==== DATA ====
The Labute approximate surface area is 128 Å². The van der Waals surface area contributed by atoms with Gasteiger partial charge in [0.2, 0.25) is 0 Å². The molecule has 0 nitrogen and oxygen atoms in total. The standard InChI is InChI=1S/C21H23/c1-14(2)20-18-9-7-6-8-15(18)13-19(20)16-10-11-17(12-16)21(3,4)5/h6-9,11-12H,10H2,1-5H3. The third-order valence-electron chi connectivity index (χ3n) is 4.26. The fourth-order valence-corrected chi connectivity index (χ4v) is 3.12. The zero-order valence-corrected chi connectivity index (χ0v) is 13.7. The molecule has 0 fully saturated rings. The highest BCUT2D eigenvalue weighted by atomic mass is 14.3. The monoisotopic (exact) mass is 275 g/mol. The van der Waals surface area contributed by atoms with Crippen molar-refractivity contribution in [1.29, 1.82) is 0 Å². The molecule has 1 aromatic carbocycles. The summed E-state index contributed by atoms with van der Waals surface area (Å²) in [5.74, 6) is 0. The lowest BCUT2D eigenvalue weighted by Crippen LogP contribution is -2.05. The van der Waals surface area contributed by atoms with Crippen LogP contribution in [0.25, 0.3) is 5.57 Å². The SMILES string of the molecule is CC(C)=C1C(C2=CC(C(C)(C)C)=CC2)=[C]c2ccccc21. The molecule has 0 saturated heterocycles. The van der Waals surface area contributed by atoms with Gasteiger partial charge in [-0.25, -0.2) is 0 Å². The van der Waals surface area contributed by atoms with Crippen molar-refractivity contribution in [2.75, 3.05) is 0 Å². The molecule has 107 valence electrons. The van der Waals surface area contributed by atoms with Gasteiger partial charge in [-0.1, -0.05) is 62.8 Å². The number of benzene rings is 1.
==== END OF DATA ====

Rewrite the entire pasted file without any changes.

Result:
The Labute approximate surface area is 128 Å². The van der Waals surface area contributed by atoms with Gasteiger partial charge in [0.2, 0.25) is 0 Å². The molecule has 0 nitrogen and oxygen atoms in total. The standard InChI is InChI=1S/C21H23/c1-14(2)20-18-9-7-6-8-15(18)13-19(20)16-10-11-17(12-16)21(3,4)5/h6-9,11-12H,10H2,1-5H3. The third-order valence-electron chi connectivity index (χ3n) is 4.26. The fourth-order valence-corrected chi connectivity index (χ4v) is 3.12. The zero-order valence-corrected chi connectivity index (χ0v) is 13.7. The molecule has 0 fully saturated rings. The highest BCUT2D eigenvalue weighted by atomic mass is 14.3. The monoisotopic (exact) mass is 275 g/mol. The van der Waals surface area contributed by atoms with Crippen molar-refractivity contribution in [1.29, 1.82) is 0 Å². The molecule has 1 aromatic carbocycles. The summed E-state index contributed by atoms with van der Waals surface area (Å²) in [5.74, 6) is 0. The lowest BCUT2D eigenvalue weighted by Crippen LogP contribution is -2.05. The van der Waals surface area contributed by atoms with Crippen LogP contribution in [0.25, 0.3) is 5.57 Å². The SMILES string of the molecule is CC(C)=C1C(C2=CC(C(C)(C)C)=CC2)=[C]c2ccccc21. The molecule has 0 saturated heterocycles. The van der Waals surface area contributed by atoms with Gasteiger partial charge in [-0.25, -0.2) is 0 Å². The van der Waals surface area contributed by atoms with Crippen molar-refractivity contribution in [2.75, 3.05) is 0 Å². The molecule has 107 valence electrons. The van der Waals surface area contributed by atoms with Gasteiger partial charge in [-0.1, -0.05) is 62.8 Å². The number of benzene rings is 1.